« PreviousContinue »
Printed for the use of the Committee on Government Operations
WASHINGTON : 1959
COMMITTEE ON GOVERNMENT OPERATIONS
WILLIAM L. DAWSON, Illinois, Chairman CHET HOLIFIELD, California
CLARE E. HOFFMAN, Michigan JOHN W. McCORMACK, Massachusetts R. WALTER RIEHLMAN, New York JACK BROOKS, Texas
GEORGE MEADER, Michigan L. H. FOUNTAIN, North Carolina
CLARENCE J. BROWN, Ohio PORTER HARDY, JR., Virginia
FLORENCE P. DWYER, New Jersey JOHN A. BLATNIK, Minnesota
JOE HOLT, California ROBERT E. JONES, Alabama
ROBERT P. GRIFFIN, Michigan EDWARD A. GARMATZ, Maryland
GEORGE M. WALLHALSER, New Jersey JOHN E. MOSS, California
JESSICA McC. WEIS, New York JOE M. KILGORE, Texas
ODIN LANGEN, Minnesota
ROBERT R. BARRY, New York
CHRISTINE RAF DAVIS, Staf Director
ORVILLE S. POLAND, General Counsel
J. P. CARLSON, Minority Counsel
NOTES ON THE JURISDICTION OF THE HOUSE COMMITTEE
ON GOVERNMENT OPERATIONS
HISTORICAL BACKGROUND The predecessor of the Committee on Government Operations was called the Committee on Expenditures in the Executive Departments.
This committee was created, December 5, 1927, by the consolidation of the 11 Committees on Expenditures in the Various Departments of the Government, the earliest of which has been in existence since 1816. As adopted in 1816 the rule did not include the committees for the Department of Interior, Justice, Agriculture, Commerce, and Labor. The committees for these Departments dated, respectively, from 1860, 1874, 1889, 1905, and 1913.
The resolution providing for the adoption of the rules of the 70th Congress discontinued the several committees on expenditures and transferred their functions to the newly created Committee on Expenditures in the Executive Departments.
On March 17, 1928, the jurisdiction of the committee was further enlarged by the adoption of a resolution, reported from the Committee on Rules, including within its jurisdiction the independent establishments and commissions of the Government (Cannon's Precedents, sec. 2041).
Prior to January 2, 1947, the effective date of the Legislative Reorganization Act of 1946, the various House committees were elected pursuant to rule X and their respective jurisdictions were set out in rule XI of the Rules of the House of Representatives, 78th Congress. This rule stated the powers and duties of 44 committees of the House beginning:
All proposed legislation shall be referred to the committees named in the preceding rule, as follows, viz, subjects relating
Then followed the committees in numerical order as, for instance, “5. To banking and currency-to the Committee on Banking and Currency.” 1
The full statement of the jurisdiction of the Committee on Expenditures in the Executive Department was:
The examination of the accounts and expenditures of the several departments, independent establishments, and commissions of the Government and the manner of keeping the same; the economy, justness, and correctness of such expenditures: their conformity with appropriation laws; the proper application of public moneys; the security of the Government against unjust and extravagant demands; retrenchment; the enforcement of the payment of moneys due to the United States; the economy and accountability of public officers; the abolishment of useless offices, shall all be subjects within the jurisdiction of the Committee on Expenditures in the Executive Departments.”
1 In some cases footnotes indicated additional Jurisdiction by parliamentary precedent. : Sec. 121 of the Legislative Reorganization Act of 1946 provided “that unless otherwise provided herein, any matter within the jurisdiction of a standing committee prior to Jan. 2, 1947, shall remain subject to the jurisdiction of that committee"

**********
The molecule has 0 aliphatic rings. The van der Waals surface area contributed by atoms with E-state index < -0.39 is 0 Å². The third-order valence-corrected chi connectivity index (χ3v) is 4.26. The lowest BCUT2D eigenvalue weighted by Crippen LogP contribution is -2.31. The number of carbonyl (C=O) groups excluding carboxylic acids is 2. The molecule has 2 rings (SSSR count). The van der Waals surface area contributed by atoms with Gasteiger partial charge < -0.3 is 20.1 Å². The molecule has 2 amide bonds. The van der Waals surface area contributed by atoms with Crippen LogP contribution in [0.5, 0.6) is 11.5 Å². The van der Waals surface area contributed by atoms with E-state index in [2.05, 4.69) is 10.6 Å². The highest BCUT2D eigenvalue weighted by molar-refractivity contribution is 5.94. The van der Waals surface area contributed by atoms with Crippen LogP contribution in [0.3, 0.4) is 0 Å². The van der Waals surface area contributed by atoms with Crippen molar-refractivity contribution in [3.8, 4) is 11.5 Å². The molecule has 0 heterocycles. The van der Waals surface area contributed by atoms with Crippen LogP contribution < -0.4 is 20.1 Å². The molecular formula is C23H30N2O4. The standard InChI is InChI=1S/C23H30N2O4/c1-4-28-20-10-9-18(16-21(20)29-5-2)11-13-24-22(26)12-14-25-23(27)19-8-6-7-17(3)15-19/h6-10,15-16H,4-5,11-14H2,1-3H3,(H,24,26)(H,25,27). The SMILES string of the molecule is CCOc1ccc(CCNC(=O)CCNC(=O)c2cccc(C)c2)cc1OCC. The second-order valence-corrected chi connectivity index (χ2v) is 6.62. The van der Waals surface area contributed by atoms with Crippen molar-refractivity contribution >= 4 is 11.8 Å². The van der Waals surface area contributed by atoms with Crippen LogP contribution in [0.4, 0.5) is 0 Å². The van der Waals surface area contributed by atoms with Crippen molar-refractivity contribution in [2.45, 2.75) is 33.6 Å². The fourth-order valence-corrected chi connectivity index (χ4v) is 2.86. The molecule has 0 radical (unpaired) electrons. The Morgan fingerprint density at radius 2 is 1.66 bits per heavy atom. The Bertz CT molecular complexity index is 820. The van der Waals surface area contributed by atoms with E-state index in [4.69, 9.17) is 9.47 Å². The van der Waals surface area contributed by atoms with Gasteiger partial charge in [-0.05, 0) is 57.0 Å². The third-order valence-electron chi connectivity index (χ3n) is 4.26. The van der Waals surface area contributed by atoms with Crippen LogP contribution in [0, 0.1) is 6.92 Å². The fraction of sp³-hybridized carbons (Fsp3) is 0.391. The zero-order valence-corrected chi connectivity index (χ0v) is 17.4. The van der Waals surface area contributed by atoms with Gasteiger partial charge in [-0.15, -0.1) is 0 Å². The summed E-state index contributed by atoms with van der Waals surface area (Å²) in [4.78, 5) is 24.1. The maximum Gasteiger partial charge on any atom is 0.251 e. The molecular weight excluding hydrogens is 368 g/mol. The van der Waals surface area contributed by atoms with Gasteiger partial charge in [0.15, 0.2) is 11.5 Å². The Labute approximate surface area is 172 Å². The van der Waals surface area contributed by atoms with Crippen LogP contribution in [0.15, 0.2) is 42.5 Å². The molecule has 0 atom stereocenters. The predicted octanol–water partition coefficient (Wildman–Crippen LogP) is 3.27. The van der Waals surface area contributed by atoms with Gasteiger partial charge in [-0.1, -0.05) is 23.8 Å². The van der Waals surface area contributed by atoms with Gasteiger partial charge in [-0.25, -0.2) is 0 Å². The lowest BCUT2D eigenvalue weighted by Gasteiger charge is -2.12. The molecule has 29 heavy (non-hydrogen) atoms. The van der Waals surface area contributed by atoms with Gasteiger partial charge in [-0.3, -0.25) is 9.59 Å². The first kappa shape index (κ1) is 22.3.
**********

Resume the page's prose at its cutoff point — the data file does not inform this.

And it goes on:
This language was incorporated in the Rules of the House for each Congress up to the 83d Cong., at which time it was omitted and has been omitted since.
islation, messages, petitions, memorials, and other matters relatSeurganizations in the executive branch of the Government. Sziget and accounting measures, other than appropriations.
committee gained specifically enumerated legislative powers Anization Act, however, the committee had referred to it
wiele. Both before and after the enactment of the Legislative Arason of precedent, fell within its jurisdiction, for example, the
sed legislation" to
sec. 4wer, de for the more
e United States was COMMIT
uciary, to which it was
Expenditures (Cannon's CHET HOLIFIELD, Cao JOHN W. McCORMA JACK BROOKS, Tex
E COMMITTEE ON GOVERNMENT
rganization Act of 1946 redefined the powers ROBERT E. JC EDWARD A.
committee and assigned new duties to it, among JOHN E. M JOE M. KI DANTET MARTH HENR OVET ELI
ployment Act of 1946 and the Federal Property and AdministraBir Services Act of 1949. developing such amendments or related legislation as it may deem necessary, exercise continuous watchfulness of the execution by the administrative agencies concerned of any laws, the subject matter of which is within the jurisdiction of
A cognate duty set forth in section 136 of the act of 1946– To assist the Congress in appraising the administration of the laws and in
such committee; and, for that purpose, shall study all pertinent reports and data submitted to the Congress by the agencies in the executive branch of the
This duty to "exercise continuous watchfulness” seems to stem from the legislative duties of the various committees. It may fairly be concluded that the Committee on Government Operations is required to exercise continuous watchfulness in respect to the administrative agencies concerned with budgetary and accounting matters and those involved with reorganizations in the executive branch of the Government.
It should also be noted that the statute and rule imposing oversight duties on all congressional committees limit the exercise of such